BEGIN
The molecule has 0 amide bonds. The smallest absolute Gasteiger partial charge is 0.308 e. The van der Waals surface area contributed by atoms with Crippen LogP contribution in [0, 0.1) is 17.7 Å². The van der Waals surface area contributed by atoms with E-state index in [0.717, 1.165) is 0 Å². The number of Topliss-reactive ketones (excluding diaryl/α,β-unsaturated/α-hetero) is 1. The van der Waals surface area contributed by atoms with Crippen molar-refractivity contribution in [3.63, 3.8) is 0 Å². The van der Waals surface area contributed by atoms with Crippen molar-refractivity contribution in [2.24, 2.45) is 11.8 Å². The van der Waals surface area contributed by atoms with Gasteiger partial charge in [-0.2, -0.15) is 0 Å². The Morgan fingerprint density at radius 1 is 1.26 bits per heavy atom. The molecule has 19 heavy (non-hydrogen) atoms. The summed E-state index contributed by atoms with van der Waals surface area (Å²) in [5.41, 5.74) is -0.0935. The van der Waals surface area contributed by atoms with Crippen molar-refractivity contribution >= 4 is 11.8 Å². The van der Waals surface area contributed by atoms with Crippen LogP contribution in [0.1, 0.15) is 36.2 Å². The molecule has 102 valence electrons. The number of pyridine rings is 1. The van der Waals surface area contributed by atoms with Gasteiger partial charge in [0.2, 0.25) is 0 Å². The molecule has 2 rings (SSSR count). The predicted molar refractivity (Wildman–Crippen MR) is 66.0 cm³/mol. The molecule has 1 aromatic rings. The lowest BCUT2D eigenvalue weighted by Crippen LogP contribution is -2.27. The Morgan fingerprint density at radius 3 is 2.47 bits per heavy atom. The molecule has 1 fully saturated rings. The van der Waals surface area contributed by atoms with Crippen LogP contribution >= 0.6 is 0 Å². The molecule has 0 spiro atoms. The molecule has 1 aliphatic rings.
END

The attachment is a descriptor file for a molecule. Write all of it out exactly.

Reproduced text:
The molecule has 0 amide bonds. The smallest absolute Gasteiger partial charge is 0.308 e. The van der Waals surface area contributed by atoms with Crippen LogP contribution in [0, 0.1) is 17.7 Å². The van der Waals surface area contributed by atoms with E-state index in [0.717, 1.165) is 0 Å². The number of Topliss-reactive ketones (excluding diaryl/α,β-unsaturated/α-hetero) is 1. The van der Waals surface area contributed by atoms with Crippen molar-refractivity contribution in [3.63, 3.8) is 0 Å². The van der Waals surface area contributed by atoms with Crippen molar-refractivity contribution in [2.24, 2.45) is 11.8 Å². The van der Waals surface area contributed by atoms with Gasteiger partial charge in [-0.2, -0.15) is 0 Å². The Morgan fingerprint density at radius 1 is 1.26 bits per heavy atom. The molecule has 19 heavy (non-hydrogen) atoms. The summed E-state index contributed by atoms with van der Waals surface area (Å²) in [5.41, 5.74) is -0.0935. The van der Waals surface area contributed by atoms with Crippen molar-refractivity contribution >= 4 is 11.8 Å². The van der Waals surface area contributed by atoms with Crippen LogP contribution in [0.1, 0.15) is 36.2 Å². The molecule has 102 valence electrons. The number of pyridine rings is 1. The van der Waals surface area contributed by atoms with Gasteiger partial charge in [0.2, 0.25) is 0 Å². The molecule has 2 rings (SSSR count). The predicted molar refractivity (Wildman–Crippen MR) is 66.0 cm³/mol. The molecule has 1 aromatic rings. The lowest BCUT2D eigenvalue weighted by Crippen LogP contribution is -2.27. The Morgan fingerprint density at radius 3 is 2.47 bits per heavy atom. The molecule has 1 fully saturated rings. The van der Waals surface area contributed by atoms with Crippen LogP contribution >= 0.6 is 0 Å². The molecule has 0 spiro atoms. The molecule has 1 aliphatic rings.